Sunday 23 October 2016

Ian O'Doherty: Official Ireland... don't you just love it?

Published 24/01/2016 | 02:30

Phone records: Commissioner Nóirín O’Sullivan (left) has expressed her full support for the State’s policy
Phone records: Commissioner Nóirín O’Sullivan (left) has expressed her full support for the State’s policy
Check in: Keep an eye out for elderly neighbours.

Has this been the most tedious and irritating week in recent Irish history?

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I know there's plenty of competition for that honour but around Wednesday, I really began to despair for the nation.

Not for the first time in the history of this country, we have the sinister prospect of the State apparatus snooping on journalists' phone records.

The increasingly hapless Garda Commissioner Nóirín O'Sullivan has, of course, expressed her full support for the policy, although she ended up speaking so much drivel that it became utterly unclear just what the hell she was actually talking about.

We'll hear the usual Official Ireland excuses that this is 'best practise' and no doubt we'll also be spoon fed the usual cop out (as it were) that they 'don't comment on individual cases' but let's be clear about one thing - if this had happened in a functioning democracy, heads would be rolling by now.

But there are times when we're reminded that this isn't a functioning democracy, not really.

The simple fact of the matter is that when you give certain arms of the State snooping powers, they will always use them to their full extent. Always.

Any intrusion into an individual's privacy should only ever be granted following a proper application to an external, independent judge and, seeing as that is not the case here, trust in GSOC has been shattered.

But in the midst of this unfolding scandal - and it is a scandal - how did we react as a people?

Well, some of the usual types came up with the usual 'if you have nothing to hide...' canard, but most people seemed happy to continue the new national hobby - pretending to know what went through the minds of the 1916 insurgents.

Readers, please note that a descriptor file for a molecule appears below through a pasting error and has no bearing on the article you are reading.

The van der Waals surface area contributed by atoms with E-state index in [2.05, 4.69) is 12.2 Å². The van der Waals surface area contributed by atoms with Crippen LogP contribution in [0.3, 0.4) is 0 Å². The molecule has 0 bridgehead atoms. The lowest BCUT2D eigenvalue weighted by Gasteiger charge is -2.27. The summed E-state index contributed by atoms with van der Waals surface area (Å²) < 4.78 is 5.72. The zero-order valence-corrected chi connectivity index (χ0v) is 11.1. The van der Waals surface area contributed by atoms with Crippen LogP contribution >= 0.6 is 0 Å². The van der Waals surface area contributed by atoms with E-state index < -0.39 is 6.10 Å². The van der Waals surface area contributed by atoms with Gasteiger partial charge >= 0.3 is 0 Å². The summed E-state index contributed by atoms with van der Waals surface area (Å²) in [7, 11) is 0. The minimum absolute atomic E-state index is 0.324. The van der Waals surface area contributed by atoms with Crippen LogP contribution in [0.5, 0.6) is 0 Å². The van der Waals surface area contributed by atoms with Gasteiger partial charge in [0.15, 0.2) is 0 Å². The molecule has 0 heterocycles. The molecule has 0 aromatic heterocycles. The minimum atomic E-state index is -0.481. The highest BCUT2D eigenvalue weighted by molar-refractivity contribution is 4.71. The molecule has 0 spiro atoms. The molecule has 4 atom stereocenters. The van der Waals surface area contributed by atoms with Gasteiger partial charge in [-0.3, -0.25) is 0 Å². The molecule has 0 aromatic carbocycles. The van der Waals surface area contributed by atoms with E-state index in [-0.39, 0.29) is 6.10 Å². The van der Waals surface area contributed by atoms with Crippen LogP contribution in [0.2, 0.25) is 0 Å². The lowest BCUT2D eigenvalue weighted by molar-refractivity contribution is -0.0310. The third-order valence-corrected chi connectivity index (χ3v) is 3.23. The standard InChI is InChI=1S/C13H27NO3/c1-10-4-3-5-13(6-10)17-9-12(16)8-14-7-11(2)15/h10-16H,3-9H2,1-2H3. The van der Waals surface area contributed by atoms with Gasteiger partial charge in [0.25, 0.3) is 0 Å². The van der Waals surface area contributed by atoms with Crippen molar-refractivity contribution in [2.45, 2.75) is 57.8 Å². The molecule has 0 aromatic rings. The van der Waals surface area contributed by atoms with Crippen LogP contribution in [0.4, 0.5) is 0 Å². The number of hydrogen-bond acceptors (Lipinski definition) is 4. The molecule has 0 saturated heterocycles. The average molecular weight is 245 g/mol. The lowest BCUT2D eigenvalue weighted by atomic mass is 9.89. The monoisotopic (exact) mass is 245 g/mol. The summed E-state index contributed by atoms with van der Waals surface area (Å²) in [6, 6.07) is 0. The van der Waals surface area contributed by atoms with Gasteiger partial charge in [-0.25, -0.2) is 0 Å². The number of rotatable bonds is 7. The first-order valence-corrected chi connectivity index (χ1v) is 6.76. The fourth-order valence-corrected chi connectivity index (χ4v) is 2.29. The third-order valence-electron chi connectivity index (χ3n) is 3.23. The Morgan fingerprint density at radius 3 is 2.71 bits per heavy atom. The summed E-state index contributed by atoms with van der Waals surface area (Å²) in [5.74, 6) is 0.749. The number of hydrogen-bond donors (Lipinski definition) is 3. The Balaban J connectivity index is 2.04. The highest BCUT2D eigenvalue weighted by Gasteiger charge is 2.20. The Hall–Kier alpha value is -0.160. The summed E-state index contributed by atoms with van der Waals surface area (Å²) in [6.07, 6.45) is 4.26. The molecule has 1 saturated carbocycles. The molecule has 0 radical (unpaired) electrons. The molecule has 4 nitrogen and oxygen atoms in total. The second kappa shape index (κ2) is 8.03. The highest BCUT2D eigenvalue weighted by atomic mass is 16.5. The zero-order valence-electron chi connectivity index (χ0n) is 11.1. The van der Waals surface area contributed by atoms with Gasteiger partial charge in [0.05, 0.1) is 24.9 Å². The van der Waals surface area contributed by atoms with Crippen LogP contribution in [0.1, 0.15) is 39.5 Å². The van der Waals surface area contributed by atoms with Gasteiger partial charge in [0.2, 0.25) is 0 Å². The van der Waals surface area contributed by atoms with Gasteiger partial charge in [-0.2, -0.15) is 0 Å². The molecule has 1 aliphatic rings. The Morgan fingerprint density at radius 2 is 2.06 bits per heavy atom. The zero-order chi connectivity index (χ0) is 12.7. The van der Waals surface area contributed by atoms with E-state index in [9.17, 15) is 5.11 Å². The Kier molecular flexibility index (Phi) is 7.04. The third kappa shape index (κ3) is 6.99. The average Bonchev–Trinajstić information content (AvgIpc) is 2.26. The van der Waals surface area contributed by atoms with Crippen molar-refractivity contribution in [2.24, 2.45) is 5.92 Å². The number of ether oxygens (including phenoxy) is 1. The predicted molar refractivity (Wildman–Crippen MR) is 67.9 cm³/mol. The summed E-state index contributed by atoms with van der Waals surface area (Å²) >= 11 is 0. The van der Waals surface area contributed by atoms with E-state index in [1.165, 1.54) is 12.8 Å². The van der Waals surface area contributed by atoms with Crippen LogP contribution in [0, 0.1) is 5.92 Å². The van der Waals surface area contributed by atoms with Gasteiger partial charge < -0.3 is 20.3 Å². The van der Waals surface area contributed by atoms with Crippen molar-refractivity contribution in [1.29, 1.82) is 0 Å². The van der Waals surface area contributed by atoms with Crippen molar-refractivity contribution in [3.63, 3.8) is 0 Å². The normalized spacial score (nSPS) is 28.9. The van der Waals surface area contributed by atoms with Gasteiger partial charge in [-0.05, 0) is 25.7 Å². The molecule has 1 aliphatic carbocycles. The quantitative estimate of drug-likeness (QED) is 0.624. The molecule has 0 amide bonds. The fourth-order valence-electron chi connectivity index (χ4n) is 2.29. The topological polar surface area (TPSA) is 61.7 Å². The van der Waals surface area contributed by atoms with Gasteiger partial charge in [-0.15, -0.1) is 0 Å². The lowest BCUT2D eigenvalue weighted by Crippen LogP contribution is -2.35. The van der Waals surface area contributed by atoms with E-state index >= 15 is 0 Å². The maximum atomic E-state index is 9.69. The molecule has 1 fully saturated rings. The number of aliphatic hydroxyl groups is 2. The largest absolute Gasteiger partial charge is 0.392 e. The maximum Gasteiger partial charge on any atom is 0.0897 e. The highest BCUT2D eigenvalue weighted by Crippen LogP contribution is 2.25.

I neither know nor care what went through their minds, but there has been something morbidly amusing about looking at people who were born decades after those events trying to lecture everybody else about 'betraying' the Republic - as if they somehow had a direct line to the motivation of those involved. First aboard that particular bandwagon was, of course, that pompous old gas bag, Robert Ballagh, busily spinning his own weird version of a Celtic paradise - it seems to involve lots of poets and artists. In other words, people like him! Who knew?

Then there are the descendants of the original troublemakers demanding a say in events, as if having a great grandfather who destroyed a post office somehow grants you a say in matters of national importance.

As I said, I've no real interest in psychoanalysing the minds of the 1916 leadership, but I doubt they were fighting for the right of dynastic succession and inherited influence, as some of the more vocal current campaigners seem to think.

But the tipping point surely came in the middle of the week, when the annual row over Good Friday closing came much earlier than normal. I blame global warming. Apparently, there is a growing movement to drop this ludicrous law but it is instructive to note that for all the blather about the glories of our post-independence Republic, closing pubs only to came into play in 1927 - proof we simply replaced a colonial overlord with a religious one.